Staphylococcal scalded skin syndrome
Allergy and Immunology | Dermatology | Infectious Disease | Pediatrics
Staphylococcal scalded skin syndrome (SSSS) describes a blistering skin infection caused by the exfoliative toxin in the bacterium Staphylococcus aureus. It more commonly affects the infant population and is characterized by large blistering bullae that rupture upon application of pressure.
We describe a case of recurrent SSSS in a healthy term neonate who initially presented with a perioral rash on day of life (DOL) 11 that quickly became vesicular with new lesions on the sternum and extremities. The patient’s rash began to resolve upon administration of culture-specific IV antibiotics. She was appropriately treated with a 14-day course and was discharged home.
The patient returned on DOL 35 with a perioral rash and generalized reddening of the skin. She was admitted and placed empirically on nafcillin, clindamycin, and vancomycin for concerning recurrence of SSSS. At this time, consults were placed to Dermatology, as well as Allergy & Immunology for possible Epidermolysis Bullosa and immune deficiency. Skin biopsy revealed development of recurrent SSSS. Patient finished another 14-day course of IV antibiotics and was discharged home with resolution of the rash.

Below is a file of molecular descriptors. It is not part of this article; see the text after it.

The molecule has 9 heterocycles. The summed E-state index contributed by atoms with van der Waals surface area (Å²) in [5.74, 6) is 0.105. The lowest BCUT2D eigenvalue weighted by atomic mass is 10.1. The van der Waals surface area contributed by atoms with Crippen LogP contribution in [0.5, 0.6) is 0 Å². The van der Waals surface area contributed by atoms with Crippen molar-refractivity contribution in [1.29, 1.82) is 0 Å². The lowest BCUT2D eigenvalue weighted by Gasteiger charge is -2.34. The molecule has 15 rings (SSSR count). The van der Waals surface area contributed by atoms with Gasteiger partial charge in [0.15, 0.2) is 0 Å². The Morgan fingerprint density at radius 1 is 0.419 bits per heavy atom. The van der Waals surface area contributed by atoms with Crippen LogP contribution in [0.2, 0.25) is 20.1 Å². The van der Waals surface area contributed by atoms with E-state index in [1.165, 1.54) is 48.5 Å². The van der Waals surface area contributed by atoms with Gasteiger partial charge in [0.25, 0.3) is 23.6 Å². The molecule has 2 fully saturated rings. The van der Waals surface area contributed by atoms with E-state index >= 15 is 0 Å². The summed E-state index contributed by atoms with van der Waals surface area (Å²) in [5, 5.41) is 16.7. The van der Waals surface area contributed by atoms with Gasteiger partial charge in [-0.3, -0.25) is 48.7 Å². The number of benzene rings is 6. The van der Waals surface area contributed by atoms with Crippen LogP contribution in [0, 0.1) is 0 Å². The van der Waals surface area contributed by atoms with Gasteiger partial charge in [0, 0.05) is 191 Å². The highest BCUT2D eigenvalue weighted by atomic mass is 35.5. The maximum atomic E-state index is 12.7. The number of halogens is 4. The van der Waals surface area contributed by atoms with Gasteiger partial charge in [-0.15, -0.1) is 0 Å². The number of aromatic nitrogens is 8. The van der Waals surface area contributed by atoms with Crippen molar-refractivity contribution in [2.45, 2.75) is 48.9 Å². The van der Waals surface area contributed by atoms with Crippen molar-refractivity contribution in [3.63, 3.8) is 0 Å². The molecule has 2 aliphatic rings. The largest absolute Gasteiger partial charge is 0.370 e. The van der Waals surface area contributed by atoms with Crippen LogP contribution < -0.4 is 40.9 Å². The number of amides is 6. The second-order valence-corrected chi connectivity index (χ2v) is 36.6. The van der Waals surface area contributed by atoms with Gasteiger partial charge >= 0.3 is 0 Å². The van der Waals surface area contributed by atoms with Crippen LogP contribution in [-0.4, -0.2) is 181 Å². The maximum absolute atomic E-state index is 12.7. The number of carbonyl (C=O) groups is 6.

This report discusses a case of recurrent SSSS in a term neonate who received two full courses of antibiotics and has since fully recovered.
Key words: Staphylococcal scalded skin syndrome, epidermolysis bullosa, disease recurrence
Bhavsar, Indira; Hayes, Rebecca; and Vaughan, Amy
"Case Report: Recurrent Staphylococcal Scalded Skin Syndrome in Healthy Term Neonate Despite Full Course of Antibiotic Therapy,"
Marshall Journal of Medicine:
1, Article 6.
Available at: https://mds.marshall.edu/mjm/vol2/iss1/6